Perspective 2020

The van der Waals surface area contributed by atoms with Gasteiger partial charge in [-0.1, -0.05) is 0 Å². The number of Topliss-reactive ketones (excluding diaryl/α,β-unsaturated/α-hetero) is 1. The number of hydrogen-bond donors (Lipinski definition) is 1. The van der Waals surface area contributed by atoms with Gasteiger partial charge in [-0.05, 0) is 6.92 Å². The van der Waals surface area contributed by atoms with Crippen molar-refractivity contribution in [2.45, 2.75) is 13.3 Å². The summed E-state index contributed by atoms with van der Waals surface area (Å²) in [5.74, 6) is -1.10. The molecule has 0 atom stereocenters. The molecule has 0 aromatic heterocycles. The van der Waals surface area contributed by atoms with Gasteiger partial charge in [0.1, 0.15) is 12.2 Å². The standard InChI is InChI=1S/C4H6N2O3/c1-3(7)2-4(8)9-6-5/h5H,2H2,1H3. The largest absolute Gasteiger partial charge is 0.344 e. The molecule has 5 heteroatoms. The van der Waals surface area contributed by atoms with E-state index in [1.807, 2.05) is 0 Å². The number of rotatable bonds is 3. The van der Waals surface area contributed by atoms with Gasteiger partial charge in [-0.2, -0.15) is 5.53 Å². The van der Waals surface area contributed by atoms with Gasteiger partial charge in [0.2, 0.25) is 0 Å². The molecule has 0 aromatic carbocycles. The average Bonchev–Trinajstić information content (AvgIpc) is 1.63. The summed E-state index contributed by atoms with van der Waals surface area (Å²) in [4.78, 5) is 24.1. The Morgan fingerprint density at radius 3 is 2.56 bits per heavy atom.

6 PERSPECTIVE 2020 In this humbling account, Rose Stanley, wife of long term Crohn’s sufferer Lee, shares her experiences of how, together, they tackle the daily challenges of living with the disease. It reminds us of why efficient monitoring, to help individuals manage the condition themselves, is so important. “I’ve been with my husband for twenty eight years and he’s been ‘sick’ for twenty seven and a half of them and life is not dissimilar to what everyone has experienced during lockdown. Specifically, short notice cancellations, you can’t do what you want when you want and you are often having to put other people’s health before your own! When you make your wedding vows, like when you listen to the small print in an advert you agree to ‘in sickness and in health’ but you rarely comprehend what that actually means. Even if you think you know what you’re signing up to. Lee and I married on our tenth anniversary, by which time he already had two major operations for Crohn’s disease. I thought I knew what I was dealing with. It didn’t put me off. I didn’t have a second thought about the commitment I was taking on. If you’ve ever loved, you’ll know what it’s like to want to walk the ends of the earth for your partner. Ever the optimist, our quests to find a cure have seen us chasing the world’s leading doctors in Australia and America, trying all sorts of mad cap diets, even experimenting with worms! At times it’s been like a scene from ‘Lorenzo’s oil’ in our house. And the money. It costs a lot to be sick. Prescriptions, supplements, probiotics, consultant fees, hospital parking fees, healthy eating, loss of income. It’s a financial burden not to be underestimated. What I didn’t comprehend though was the daily toil on the mind. Both our minds. Dust yourself off and start again. That’s tiring. When you have to do it weekly or even daily. Its always two steps forward, one step back. Crohn’s disease is a hidden illness and an embarrassing illness so people stop asking you about it too. It’s probably made us stronger, we’re fairly indestructible. When you watch someone in so much pain or stand by helplessly thinking they’re going to die, it kinda focuses you on what’s important. That the kids have a loving dad, that I have a loving husband. We rarely row and when we do we resolve it quickly. It seems pointless expending the energy that we need to save for other more significant matters. And I admire him so much for the fight, for the resistance to what seems at times like torture, for the times he leads a business meeting with a head full of fog and a stomach full of cramps. My own job sees me working with all types of people and in the past I’ve found myself standing on a stage or doing an interview, evangelising about the positive change the business makes with young people, whilst flicking glances at my phone in case I need to get back early if there’s a problem. And, jokingly Lee points out on a regular basis that I’d be nothing without him! And I agree. Not just because of the slack he has picked up over the years in home care and childcare, but also because ironically, so many career decisions have been made as a result of putting my family first. I didn’t necessarily choose to do a lot of the things I’ve done, they just fitted with what my family needed from me, be that hard fast cash or just flexible hours. But not least, because when it all gets overwhelming he’s there, solid in his support to pick up the pieces. I’m definitely no saint. I feel sorry for us a lot. I wistfully watch as friends travel and socialise, as not being able to travel is what I find the hardest. I can’t even pretend I haven’t thought ‘Well! now you know what I feel like!’ when everyone else’s trips got cancelled at short notice this summer due to the pandemic. But I am grateful. As ridiculous as it sounds I’m grateful for all the beautiful things people do when you least expect it. A kind text, a knowing nod, an offer of support. And for the ever present rock, that is my family, my wonderful family and friends support network. Living with illness is humbling and insightful. You realise everyone’s got their challenges to deal with and you’ll often have no idea. Unless you ask.” Lee writes a regular blog that includes accounts of his experience of using the BÜHLMANN IBDoc® calprotectin home test: Things you only know if… Your partner has a chronic illness: Rose Stanley Rose and Lee managing to have a good time at a wedding last year.   Life is not dissimilar to what everyone has experienced during lock-down.